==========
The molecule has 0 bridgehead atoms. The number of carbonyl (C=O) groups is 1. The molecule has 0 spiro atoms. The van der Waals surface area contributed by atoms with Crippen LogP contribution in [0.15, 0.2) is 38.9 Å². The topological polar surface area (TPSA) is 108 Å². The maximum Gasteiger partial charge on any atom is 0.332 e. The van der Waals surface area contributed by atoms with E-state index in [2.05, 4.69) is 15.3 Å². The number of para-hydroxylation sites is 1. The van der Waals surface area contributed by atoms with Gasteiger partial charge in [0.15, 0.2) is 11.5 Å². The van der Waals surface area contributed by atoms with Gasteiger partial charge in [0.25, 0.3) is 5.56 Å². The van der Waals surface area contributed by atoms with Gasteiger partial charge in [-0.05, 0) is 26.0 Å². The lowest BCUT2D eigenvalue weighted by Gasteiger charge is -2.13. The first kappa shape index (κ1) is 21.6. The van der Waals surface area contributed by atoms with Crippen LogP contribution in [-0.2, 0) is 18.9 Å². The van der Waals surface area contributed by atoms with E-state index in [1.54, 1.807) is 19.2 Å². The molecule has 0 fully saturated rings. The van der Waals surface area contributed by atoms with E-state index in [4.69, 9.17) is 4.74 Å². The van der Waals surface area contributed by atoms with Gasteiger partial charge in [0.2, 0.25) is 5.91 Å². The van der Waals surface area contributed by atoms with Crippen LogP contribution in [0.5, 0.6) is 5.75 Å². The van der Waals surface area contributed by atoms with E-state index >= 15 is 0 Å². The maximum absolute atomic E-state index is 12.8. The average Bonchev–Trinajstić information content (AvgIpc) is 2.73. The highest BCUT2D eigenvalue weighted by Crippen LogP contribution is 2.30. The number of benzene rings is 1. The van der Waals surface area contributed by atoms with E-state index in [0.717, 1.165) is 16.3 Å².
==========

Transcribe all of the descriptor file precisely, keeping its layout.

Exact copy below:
The molecule has 0 bridgehead atoms. The number of carbonyl (C=O) groups is 1. The molecule has 0 spiro atoms. The van der Waals surface area contributed by atoms with Crippen LogP contribution in [0.15, 0.2) is 38.9 Å². The topological polar surface area (TPSA) is 108 Å². The maximum Gasteiger partial charge on any atom is 0.332 e. The van der Waals surface area contributed by atoms with E-state index in [2.05, 4.69) is 15.3 Å². The number of para-hydroxylation sites is 1. The van der Waals surface area contributed by atoms with Gasteiger partial charge in [0.15, 0.2) is 11.5 Å². The van der Waals surface area contributed by atoms with Gasteiger partial charge in [0.25, 0.3) is 5.56 Å². The van der Waals surface area contributed by atoms with Gasteiger partial charge in [-0.05, 0) is 26.0 Å². The lowest BCUT2D eigenvalue weighted by Gasteiger charge is -2.13. The first kappa shape index (κ1) is 21.6. The van der Waals surface area contributed by atoms with Crippen LogP contribution in [-0.2, 0) is 18.9 Å². The van der Waals surface area contributed by atoms with E-state index in [1.54, 1.807) is 19.2 Å². The molecule has 0 fully saturated rings. The van der Waals surface area contributed by atoms with E-state index in [4.69, 9.17) is 4.74 Å². The van der Waals surface area contributed by atoms with Gasteiger partial charge in [0.2, 0.25) is 5.91 Å². The van der Waals surface area contributed by atoms with Crippen LogP contribution in [0.5, 0.6) is 5.75 Å². The van der Waals surface area contributed by atoms with E-state index >= 15 is 0 Å². The maximum absolute atomic E-state index is 12.8. The average Bonchev–Trinajstić information content (AvgIpc) is 2.73. The highest BCUT2D eigenvalue weighted by Crippen LogP contribution is 2.30. The number of benzene rings is 1. The van der Waals surface area contributed by atoms with E-state index in [0.717, 1.165) is 16.3 Å².